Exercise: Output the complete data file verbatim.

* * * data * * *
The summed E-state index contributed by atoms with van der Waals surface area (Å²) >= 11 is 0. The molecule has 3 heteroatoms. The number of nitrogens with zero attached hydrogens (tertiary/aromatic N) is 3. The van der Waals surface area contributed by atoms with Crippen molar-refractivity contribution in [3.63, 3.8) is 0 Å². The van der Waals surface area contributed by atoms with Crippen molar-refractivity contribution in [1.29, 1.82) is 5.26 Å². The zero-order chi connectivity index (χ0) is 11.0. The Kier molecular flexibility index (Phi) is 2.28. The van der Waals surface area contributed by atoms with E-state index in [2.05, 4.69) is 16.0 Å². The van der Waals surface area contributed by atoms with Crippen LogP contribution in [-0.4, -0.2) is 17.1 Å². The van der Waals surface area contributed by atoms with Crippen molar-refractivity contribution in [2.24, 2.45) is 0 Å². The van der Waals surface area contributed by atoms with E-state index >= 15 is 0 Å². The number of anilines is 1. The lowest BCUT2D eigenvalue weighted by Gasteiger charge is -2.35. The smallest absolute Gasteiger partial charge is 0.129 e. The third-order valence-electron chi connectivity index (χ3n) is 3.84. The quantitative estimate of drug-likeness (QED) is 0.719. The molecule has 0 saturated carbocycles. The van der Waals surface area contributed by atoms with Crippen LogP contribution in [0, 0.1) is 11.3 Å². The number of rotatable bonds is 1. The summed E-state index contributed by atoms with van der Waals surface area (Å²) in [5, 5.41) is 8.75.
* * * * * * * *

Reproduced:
The summed E-state index contributed by atoms with van der Waals surface area (Å²) >= 11 is 0. The molecule has 3 heteroatoms. The number of nitrogens with zero attached hydrogens (tertiary/aromatic N) is 3. The van der Waals surface area contributed by atoms with Crippen molar-refractivity contribution in [3.63, 3.8) is 0 Å². The van der Waals surface area contributed by atoms with Crippen molar-refractivity contribution in [1.29, 1.82) is 5.26 Å². The zero-order chi connectivity index (χ0) is 11.0. The Kier molecular flexibility index (Phi) is 2.28. The van der Waals surface area contributed by atoms with E-state index in [2.05, 4.69) is 16.0 Å². The van der Waals surface area contributed by atoms with Crippen LogP contribution in [-0.4, -0.2) is 17.1 Å². The van der Waals surface area contributed by atoms with Crippen molar-refractivity contribution in [2.24, 2.45) is 0 Å². The van der Waals surface area contributed by atoms with E-state index >= 15 is 0 Å². The number of anilines is 1. The lowest BCUT2D eigenvalue weighted by Gasteiger charge is -2.35. The smallest absolute Gasteiger partial charge is 0.129 e. The third-order valence-electron chi connectivity index (χ3n) is 3.84. The quantitative estimate of drug-likeness (QED) is 0.719. The molecule has 0 saturated carbocycles. The van der Waals surface area contributed by atoms with Crippen LogP contribution in [0, 0.1) is 11.3 Å². The number of rotatable bonds is 1. The summed E-state index contributed by atoms with van der Waals surface area (Å²) in [5, 5.41) is 8.75.